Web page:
By GREG JORDAN

for the Princeton Times

PRINCETON — Local police officers ended 2018 with a surprise when a former Bluefield police officer who later played a role in bringing the world’s wealthiest and most notorious narco-terrorist to justice stopped by their station for a visit.

Princeton Police Chief T.A. Gray met Steve Murphy, a former member of the Bluefield Police Department, last March while attending a conference in St. Augustine, Fla. They became friends, so Murphy visited with Gray while stopping in Mercer County for Christmas.

“We had breakfast yesterday morning (Dec. 7) and I asked him to come by Princeton PD and meet the guys,” Gray recalled. “He’s an awesome person. Very caring, easy to get along with and very intelligent. We just made small talk about the series and his career.”

Murphy started his law enforcement career at the Bluefield Police Department and later became a member of the DEA. He was transferred to Colombia where he worked with his partner, Javier Pena, while helping end the career of Pablo Escobar and the reign of the murderous Medellin Cartel. Murphy’s experiences later became the inspiration for the Netflix series “Narcos.”

Escobar used his vast wealth – estimated between $8 billion to $30 million – to attack rivals and create a Robin Hood image for himself among Colombia’s poor. At one point, Escobar ran for seat in Colombia’s Congress and won a seat as an alternate congressman, but he later resigned after being denounced as a drug trafficker. The man who accused him was later killed, Murphy recalled in earlier interviews with the Bluefield Daily Telegraph.

Murphy and Pena joined in the search after Escobar escaped from prison, sometimes missing him by minutes and finding his coffee still hot. Escobar was finally tracked down when he spent too much time on a cellphone call. He was shot and killed by Colombian National Police when he tried to escape from his hideout through a third-story window and onto the roof of a neighboring house.

Murphy said Friday that he was visiting home for Christmas and met with friends. Gray showed him around Princeton new municipal complex where he met City Manager Mike Webb and other city employees before meeting the police officers who were on duty. He also took time to say what was happening with the series “Narcos.”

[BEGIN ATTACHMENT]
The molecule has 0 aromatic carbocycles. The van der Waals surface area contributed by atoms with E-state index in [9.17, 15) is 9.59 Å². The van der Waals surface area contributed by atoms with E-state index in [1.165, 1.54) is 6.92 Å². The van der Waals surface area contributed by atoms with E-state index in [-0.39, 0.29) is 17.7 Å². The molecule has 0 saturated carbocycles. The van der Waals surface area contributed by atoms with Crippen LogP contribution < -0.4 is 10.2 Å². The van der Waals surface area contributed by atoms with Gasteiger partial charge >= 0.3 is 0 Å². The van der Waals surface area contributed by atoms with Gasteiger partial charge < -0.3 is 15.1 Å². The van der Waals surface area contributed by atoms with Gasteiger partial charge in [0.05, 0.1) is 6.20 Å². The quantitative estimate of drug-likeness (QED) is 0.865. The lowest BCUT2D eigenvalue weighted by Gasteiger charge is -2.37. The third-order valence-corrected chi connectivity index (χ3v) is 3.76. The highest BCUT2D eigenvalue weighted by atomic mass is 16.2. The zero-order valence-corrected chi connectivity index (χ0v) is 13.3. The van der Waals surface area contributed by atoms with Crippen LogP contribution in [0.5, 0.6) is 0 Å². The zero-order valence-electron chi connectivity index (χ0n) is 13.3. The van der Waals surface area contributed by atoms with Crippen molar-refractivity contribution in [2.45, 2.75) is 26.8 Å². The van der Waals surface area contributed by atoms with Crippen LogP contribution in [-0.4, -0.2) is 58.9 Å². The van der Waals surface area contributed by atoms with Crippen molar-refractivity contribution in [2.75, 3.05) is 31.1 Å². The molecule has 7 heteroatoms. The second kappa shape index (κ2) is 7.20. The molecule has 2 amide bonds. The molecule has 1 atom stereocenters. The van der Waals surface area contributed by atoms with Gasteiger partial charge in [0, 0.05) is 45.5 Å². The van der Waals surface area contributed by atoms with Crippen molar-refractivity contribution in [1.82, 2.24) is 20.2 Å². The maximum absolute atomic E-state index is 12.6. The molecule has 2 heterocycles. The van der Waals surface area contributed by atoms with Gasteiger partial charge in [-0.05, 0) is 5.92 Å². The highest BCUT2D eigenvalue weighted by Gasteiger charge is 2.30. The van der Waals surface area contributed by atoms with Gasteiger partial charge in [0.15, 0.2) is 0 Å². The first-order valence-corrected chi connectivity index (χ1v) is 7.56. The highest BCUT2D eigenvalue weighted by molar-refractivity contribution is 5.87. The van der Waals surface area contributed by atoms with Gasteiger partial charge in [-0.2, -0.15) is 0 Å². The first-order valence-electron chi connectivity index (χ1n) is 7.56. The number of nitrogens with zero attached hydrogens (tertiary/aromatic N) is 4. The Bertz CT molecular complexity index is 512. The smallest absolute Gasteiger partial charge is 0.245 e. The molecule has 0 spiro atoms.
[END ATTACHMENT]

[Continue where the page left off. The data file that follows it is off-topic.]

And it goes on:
“My character was portrayed in seasons one and two, and my partner was in seasons one, two and three,” Murphy said.

“Narcos” is now in season four, but its title has been changed to “Narcos: Mexico.” This season is now out, and season five is being written, Murphy stated. Murphy and Pena’s characters are not in these new seasons, but they helped arrange for the show’s creators to meet real-life DEA agents who are the featured characters.

One of the new central characters is based on the late DEA agent Enrique “KiKi” Camarena, who was abducted and killed by Mexican drug traffickers in 1985. Camarena’s death was highlighted in the first season of “Narcos,” so now his story will be told. Camarena’s supervisor, Jaime Kuykendall, will be in the story along with his boss, Ed Heath, Murphy said.

Murphy also said he was working with the Princeton Police Department and the city on a possible “surprise” for the community in 2019, but the planning was tentative at this time.

“It would be for Mercer County, Tazewell County, Bland County area and anybody else who wanted to come,” he said